“We had 5,030 fans who bought season tickets in 2009/10 when we were in the Premier League who we haven’t seen since,” said Hoos, who joined the club in 2011.

“That was a surprising figure to me. I thought, ‘Wow’. That’s a lot of people.

“So the idea this time was we should try to do a two-year season ticket deal to try to make sure we’re holding on to people.

“We looked at ways of implementing that but it became really complicated to introduce because of changes of category, if someone is going from under 18 to under 22 etc.

“The idea that came back was what about if we looked round at what other teams are charging in the Premier League. We’ll charge that price but then if people renew we’ll knock £100 off the ticket for the next year.

“I thought that wasn’t a bad idea.

“I’m not saying they will go up, but let’s just say next year the early bird prices go up £20, to £349.

“The renewal price would actually be £249. We’d knock £100 to say thank you for committing to us again.

“The way to look at this is as a two-year deal, which is how it was initially envisaged.

“Don’t just commit to us for one year and then we may never see you again.

“Commit to us for two years and we’ll make sure you’re rewarded.”

When Burnley were last promoted in 2009, then chairman Barry Kilby offered a ‘Premier League pledge’ - giving fans free season tickets in the Premier League as a reward for purchasing tickets in the previous season.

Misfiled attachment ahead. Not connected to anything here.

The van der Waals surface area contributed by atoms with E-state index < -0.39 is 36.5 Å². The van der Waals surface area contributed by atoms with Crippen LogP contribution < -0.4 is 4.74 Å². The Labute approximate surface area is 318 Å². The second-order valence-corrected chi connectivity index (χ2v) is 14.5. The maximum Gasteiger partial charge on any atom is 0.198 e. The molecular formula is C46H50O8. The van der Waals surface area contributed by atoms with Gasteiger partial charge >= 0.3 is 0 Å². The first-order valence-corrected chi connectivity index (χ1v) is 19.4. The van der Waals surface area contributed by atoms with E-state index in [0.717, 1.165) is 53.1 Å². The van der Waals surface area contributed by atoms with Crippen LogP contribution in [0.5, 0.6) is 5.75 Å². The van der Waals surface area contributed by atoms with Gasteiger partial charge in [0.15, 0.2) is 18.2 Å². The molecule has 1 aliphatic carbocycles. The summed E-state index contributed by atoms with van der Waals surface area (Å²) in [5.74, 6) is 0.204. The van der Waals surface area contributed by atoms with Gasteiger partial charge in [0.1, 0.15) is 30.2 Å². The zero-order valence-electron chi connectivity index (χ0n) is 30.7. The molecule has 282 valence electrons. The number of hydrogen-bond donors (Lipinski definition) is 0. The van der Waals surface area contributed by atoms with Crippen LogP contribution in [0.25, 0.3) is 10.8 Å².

The Clarets will receive a windfall of up to £120m for being promoted to the Premier League this time, but Hoos insists that season ticket revenue remains vital to the club.

“It’s still a substantial portion of revenue,” he said.

“We had a chairman’s pledge last time - that effectively was a player.

“This year if we get the revenue streams right that’s an extra two players and in terms of legacy, the investment into the stadium and particularly the training ground, we really need to leave a lasting legacy.

“The early bird are still getting pretty good value on their tickets.

“We’ve been selling season tickets since December, trying to encourage people, doing 12-month finance deals to make it easy to pay.

“We don’t have that many tickets left to sell, we have less than 3,000 with the uptake we’ve already had.

“Hopefully this time we can get some of those 5,030 people who only showed up for one year to say, ‘Actually I quite enjoyed it, I’m going to stick around for the second year’.

“We’re trying to distinguish between Burnley fans and Premier League fans. If you’re a Burnley fan you’re going to get the benefit.

“If you’re just a Premier League fan you’re paying Premier League prices.

“We’re just putting season tickets on sale for average Premier League prices, but unlike other teams we’re saying stick with us and we’ll knock £100 off the following year.”

Hoos allayed fears of existing season ticket holders who worried that the £100 retainer could become a permanent part of future deals.

“That’s not something we’re looking at,” he said. “We’re just looking at doing that this year to encourage people for next year.”